Psaki reportedly is close to signing a deal to join MSNBC as a commentator. Now, is that in itself a bum deal? No. It isn’t. However, she cannot perform the parallel role as spokeswoman for President Biden’s administration while waiting for new employer to make official what reportedly already is well-known among the Washington, DC press corps.

I believe Psaki has done a creditable job as press secretary. She has sought to give straight answers to straight questions. When she doesn’t know the answer, she has been fond of telling reporters that she is willing to “circle back” when she obtains the answers they seek. Nothing wrong at all with that.

She is now set to don some new proverbial attire as an MSNBC talking head. Psaki did work for CNN before joining the Biden administration in 2021, so it’s no big shakes that she would return to the fight with another network.

Psaki must not mix the two roles — as one who covers the news and one who on occasion makes the news. She is getting far too close to that line to make many of comfortable.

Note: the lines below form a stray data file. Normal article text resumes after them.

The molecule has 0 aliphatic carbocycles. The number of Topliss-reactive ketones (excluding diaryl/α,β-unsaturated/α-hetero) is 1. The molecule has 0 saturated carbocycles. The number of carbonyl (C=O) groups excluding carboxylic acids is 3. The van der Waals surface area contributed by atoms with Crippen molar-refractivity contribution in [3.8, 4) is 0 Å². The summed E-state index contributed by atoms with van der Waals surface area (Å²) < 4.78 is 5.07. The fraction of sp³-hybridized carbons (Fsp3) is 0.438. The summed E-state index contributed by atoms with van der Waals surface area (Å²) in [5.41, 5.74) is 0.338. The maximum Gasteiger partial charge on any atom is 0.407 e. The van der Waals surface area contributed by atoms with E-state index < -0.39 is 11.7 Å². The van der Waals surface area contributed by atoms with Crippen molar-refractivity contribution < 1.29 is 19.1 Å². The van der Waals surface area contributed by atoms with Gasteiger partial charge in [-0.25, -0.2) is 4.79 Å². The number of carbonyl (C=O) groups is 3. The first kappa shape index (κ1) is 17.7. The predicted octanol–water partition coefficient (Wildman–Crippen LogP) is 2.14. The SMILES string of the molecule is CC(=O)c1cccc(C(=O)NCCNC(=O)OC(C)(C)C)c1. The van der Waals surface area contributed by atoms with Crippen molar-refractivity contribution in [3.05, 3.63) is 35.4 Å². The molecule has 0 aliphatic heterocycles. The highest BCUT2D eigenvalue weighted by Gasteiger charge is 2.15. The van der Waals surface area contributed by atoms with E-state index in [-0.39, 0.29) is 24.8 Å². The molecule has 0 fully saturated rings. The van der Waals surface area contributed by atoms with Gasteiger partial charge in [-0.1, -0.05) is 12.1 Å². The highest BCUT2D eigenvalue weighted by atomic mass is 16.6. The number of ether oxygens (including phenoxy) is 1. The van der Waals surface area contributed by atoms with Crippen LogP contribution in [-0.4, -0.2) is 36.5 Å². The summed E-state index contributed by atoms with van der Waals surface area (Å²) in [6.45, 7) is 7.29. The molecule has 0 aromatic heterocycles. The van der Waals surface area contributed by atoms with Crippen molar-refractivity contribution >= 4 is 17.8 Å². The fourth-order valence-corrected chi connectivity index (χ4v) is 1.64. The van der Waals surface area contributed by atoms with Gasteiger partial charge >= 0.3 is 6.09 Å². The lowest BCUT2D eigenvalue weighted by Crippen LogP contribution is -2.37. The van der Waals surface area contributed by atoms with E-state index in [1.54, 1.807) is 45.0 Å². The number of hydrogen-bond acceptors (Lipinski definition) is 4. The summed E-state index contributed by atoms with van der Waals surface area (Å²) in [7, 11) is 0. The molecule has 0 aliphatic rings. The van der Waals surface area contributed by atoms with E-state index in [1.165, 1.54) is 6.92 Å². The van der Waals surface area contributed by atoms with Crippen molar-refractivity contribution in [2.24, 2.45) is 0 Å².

He takes ownership

(AP Photo/Chris Pizzello, File)

By John Kanelis / johnkanelis_92@hotmail.com

A brash and loud former TV commentator deserves high praise for the slow and careful re-emergence into the public eye after disappearing with virtually no warning earlier this year.

Chris Matthews, the retired MSNBC commentator and host of “Hardball,” has been seen on TV in recent days talking about the state of politics (of course) and the event that led to his sudden retirement from TV news and opinion.

Matthews was accused by a fellow reporter of making untoward remarks in her presence while they were preparing for a broadcast. Matthews has admitted in recent days that her accusation was accurate and that he acted boorishly.

He resigned from his “Hardball” gig on the air and then disappeared.

Matthews just now is beginning to return to the public discussion of politics and policy. He has told interviewers that he doesn’t deserve to be defended by those who stand with him. Matthews admitted to messing up. “Don’t defend me,” he told late-night host Stephen Colbert on Monday night.

He has taken full ownership of his transgression. I admire that about him. I also have enjoyed listening to his take on politics and policy over the years.

Now, though, Chris Matthews has demonstrated a trait we don’t always see in grown men who are caught behaving badly.